The internet has forever changed the landscape of the music industry. This is common knowledge to artists who’ve utilized effective digital technologies such as file sharing and digital marketing via an endless number of social media channels. While all of this may seem like painfully obvious information, the fact remains that many musicians still struggle with choosing the right online platforms to upload, share, and promote their music.
The neverending list of offerings can be overwhelming, but it is essential to have a clear-cut understanding of how to tackle these three questions:
- Which communities are the most popular amongst your target audience?
- Why are they powerful (i.e., what are their capabilities)?
- What are the appropriate circumstances for you to put them into action?
With these inquiries in mind, we’ve created a list of the top 10 digital music platforms that artists need to know like the back of their hands (or instruments, for that matter). If you become a master at navigating all of the below selections, the likelihood of your music reaching a substantial audience skyrockets and, more importantly, so does your chances of developing a dedicated fanbase.
Founded in 2007, SoundCloud remains as one of the world’s top audio distribution platforms and attracts over 175 million monthly unique visitors. From a free-streaming perspective, SoundCloud has been a longstanding giant, and that won’t change anytime soon. Heralded for its sociability/shareability features, a wide majority of both established major artists and rising talent turn to SoundCloud to upload their music.
The “news feed” style of the homepage, repost/favorite/playlist options, and followers/group communities play a huge part in expanding the reach of SoundCloud’s massive library. So while there are plenty of folks who take advantage of the system in attempts of growing a large (but mostly imaginary) following, SoundCloud is a go-to option in giving fans the opportunity to stream your latest single for free.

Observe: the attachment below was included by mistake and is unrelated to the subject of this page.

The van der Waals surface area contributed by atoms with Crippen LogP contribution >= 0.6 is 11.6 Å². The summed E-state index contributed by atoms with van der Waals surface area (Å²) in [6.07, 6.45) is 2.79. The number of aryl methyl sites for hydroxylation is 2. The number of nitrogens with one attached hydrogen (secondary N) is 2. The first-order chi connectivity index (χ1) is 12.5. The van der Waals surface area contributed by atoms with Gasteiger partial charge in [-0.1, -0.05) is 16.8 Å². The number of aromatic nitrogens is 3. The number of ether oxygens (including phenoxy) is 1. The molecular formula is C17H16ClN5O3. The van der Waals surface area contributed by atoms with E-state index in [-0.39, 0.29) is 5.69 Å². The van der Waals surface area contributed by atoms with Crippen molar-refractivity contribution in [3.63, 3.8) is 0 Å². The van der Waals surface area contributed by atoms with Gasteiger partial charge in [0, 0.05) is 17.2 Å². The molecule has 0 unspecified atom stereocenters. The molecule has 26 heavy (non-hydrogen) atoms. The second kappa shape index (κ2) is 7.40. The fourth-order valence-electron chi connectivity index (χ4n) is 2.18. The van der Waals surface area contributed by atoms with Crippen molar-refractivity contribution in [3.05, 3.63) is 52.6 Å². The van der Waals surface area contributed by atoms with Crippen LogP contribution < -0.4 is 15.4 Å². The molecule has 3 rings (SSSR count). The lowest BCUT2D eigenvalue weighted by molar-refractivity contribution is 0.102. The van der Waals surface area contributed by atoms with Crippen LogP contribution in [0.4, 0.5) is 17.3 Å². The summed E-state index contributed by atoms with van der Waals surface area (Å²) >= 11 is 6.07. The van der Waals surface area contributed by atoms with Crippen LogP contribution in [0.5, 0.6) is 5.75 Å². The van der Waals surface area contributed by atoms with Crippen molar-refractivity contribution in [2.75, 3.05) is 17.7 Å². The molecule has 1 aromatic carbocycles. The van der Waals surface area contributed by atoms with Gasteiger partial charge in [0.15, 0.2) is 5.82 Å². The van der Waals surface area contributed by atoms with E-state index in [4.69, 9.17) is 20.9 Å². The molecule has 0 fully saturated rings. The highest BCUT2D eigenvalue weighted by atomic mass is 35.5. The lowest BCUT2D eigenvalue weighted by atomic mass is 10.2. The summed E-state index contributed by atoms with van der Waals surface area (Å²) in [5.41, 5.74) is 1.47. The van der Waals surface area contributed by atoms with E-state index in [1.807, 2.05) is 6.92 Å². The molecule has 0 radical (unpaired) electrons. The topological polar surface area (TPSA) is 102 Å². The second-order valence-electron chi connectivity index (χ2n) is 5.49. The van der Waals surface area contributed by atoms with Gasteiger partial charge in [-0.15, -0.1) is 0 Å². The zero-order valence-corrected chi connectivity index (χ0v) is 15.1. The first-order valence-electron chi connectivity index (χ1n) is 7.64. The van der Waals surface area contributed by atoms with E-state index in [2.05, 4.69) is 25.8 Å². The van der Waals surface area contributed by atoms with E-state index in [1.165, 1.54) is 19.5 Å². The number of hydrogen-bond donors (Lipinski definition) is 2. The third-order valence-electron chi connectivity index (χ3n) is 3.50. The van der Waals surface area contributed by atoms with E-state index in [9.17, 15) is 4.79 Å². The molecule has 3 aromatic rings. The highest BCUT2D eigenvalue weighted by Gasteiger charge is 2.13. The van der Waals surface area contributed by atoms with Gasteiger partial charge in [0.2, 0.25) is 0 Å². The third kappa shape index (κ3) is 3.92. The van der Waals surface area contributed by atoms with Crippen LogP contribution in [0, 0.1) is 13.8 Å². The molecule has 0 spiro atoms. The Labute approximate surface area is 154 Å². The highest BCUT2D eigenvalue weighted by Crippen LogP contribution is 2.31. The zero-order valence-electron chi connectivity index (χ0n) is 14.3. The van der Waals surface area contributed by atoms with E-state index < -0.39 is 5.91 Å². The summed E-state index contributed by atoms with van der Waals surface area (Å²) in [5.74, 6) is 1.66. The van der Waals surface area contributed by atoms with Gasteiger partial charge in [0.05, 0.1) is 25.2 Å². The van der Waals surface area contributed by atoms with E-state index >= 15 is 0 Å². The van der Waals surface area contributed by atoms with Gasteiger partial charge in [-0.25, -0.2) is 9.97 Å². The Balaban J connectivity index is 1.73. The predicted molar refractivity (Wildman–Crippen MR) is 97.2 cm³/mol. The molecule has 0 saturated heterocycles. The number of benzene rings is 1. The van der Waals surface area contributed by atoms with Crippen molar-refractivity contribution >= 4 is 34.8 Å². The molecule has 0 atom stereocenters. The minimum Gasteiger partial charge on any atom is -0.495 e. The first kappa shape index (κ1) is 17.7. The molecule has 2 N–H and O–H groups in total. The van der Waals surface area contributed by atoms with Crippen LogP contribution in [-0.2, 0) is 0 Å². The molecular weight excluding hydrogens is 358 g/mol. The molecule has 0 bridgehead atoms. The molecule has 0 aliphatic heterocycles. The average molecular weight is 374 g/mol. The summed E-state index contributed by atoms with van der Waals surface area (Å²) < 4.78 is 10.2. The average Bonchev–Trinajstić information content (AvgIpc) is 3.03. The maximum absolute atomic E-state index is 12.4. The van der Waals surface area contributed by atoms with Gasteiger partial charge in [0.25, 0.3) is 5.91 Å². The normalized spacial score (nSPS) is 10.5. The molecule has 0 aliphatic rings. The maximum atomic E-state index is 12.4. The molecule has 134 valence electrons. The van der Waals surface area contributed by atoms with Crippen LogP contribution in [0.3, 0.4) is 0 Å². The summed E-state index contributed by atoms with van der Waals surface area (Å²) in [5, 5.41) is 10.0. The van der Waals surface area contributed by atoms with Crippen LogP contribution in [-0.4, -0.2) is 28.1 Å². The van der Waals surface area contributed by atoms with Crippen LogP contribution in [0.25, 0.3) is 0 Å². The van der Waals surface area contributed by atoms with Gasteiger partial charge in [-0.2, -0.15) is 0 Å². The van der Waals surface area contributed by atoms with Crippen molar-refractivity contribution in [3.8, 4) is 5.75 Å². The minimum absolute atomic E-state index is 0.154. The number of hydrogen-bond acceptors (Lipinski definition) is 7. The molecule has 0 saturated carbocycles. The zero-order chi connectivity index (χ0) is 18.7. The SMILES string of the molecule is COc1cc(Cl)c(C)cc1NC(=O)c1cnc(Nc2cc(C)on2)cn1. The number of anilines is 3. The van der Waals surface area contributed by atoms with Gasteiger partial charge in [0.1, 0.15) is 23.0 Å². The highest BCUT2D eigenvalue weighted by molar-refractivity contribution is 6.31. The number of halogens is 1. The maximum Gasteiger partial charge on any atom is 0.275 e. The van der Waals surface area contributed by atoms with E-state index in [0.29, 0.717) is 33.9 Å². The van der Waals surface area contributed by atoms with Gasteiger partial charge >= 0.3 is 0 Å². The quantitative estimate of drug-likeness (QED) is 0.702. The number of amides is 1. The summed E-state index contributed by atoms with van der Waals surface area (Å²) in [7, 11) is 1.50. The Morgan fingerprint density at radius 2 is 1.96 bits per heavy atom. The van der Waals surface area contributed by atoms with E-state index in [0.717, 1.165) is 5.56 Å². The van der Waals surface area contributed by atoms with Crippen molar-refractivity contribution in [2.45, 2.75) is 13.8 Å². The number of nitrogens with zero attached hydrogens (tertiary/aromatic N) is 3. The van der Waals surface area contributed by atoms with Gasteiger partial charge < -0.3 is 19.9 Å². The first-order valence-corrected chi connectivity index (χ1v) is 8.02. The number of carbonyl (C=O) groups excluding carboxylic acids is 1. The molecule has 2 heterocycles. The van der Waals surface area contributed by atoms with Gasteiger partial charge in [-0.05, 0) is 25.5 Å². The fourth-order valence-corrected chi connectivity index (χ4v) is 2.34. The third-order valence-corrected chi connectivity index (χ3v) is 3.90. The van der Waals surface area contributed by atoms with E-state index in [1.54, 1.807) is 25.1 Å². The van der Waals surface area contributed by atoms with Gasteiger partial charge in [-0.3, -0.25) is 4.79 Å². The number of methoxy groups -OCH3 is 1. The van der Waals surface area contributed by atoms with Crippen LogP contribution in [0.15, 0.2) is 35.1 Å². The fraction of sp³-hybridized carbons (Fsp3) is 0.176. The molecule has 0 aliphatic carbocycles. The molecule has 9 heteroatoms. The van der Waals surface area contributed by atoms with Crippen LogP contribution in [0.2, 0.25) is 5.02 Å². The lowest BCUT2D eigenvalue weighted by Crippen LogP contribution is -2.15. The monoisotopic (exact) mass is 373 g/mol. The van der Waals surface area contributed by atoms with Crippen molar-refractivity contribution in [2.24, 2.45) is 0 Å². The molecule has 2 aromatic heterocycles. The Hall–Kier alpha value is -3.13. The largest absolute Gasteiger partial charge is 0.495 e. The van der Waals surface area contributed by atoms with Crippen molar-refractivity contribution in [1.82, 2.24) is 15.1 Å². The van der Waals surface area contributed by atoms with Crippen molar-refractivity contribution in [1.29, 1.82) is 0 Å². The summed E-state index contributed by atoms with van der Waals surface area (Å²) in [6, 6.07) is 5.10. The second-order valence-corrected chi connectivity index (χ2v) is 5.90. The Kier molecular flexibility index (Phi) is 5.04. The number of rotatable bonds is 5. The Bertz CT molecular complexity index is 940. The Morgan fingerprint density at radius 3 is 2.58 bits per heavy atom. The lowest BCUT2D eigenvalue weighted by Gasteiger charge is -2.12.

Not too far behind SoundCloud, Audiomack is on the rise as a fan-friendly streaming platform. Unlike its counterpart, which has a central focus on play counts when evaluating engagement, Audiomack allows artists to measure the reach of their music with its variety of trend-based rankings. The exact number of plays per day/week/month are readily available, and the “what’s trending” homepage makes it easy for music consumers to know what songs and albums are worthy of their valuable time. Between the less stringent copyright policies and easy-to-digest analytics, Audiomack is a well-positioned platform and a wise choice for independent artists who want full visibility into the marketing efforts of their new album.
Anybody who has listened to music this century is aware of the monster that is iTunes. If you’re a member of the select group of consumers who truly believe in financially supporting the work of their favorite artists, iTunes is your music mecca. The platform continues to evolve with Apple constantly innovating as a technological giant (see Apple Music), and although streaming is the current king of music intake, music libraries of longtime iTunes users are still seeing plenty of action.
If you’re an independent musician who wants to provide fans with the option of buying their music, uploading to iTunes is still the primary method of doing so. Don’t expect to strike gold, but the brand name recognition alone is enough to win some fans over.
Over the past several years, Spotify has worked its way into becoming an extremely powerful digital music service and is a king in the music streaming business. The massive library of music from major artists has made Spotify an attractive option, and while free users are burdened with frequent advertisements, premium users enjoy ad-free as well as offline/mobile app listening.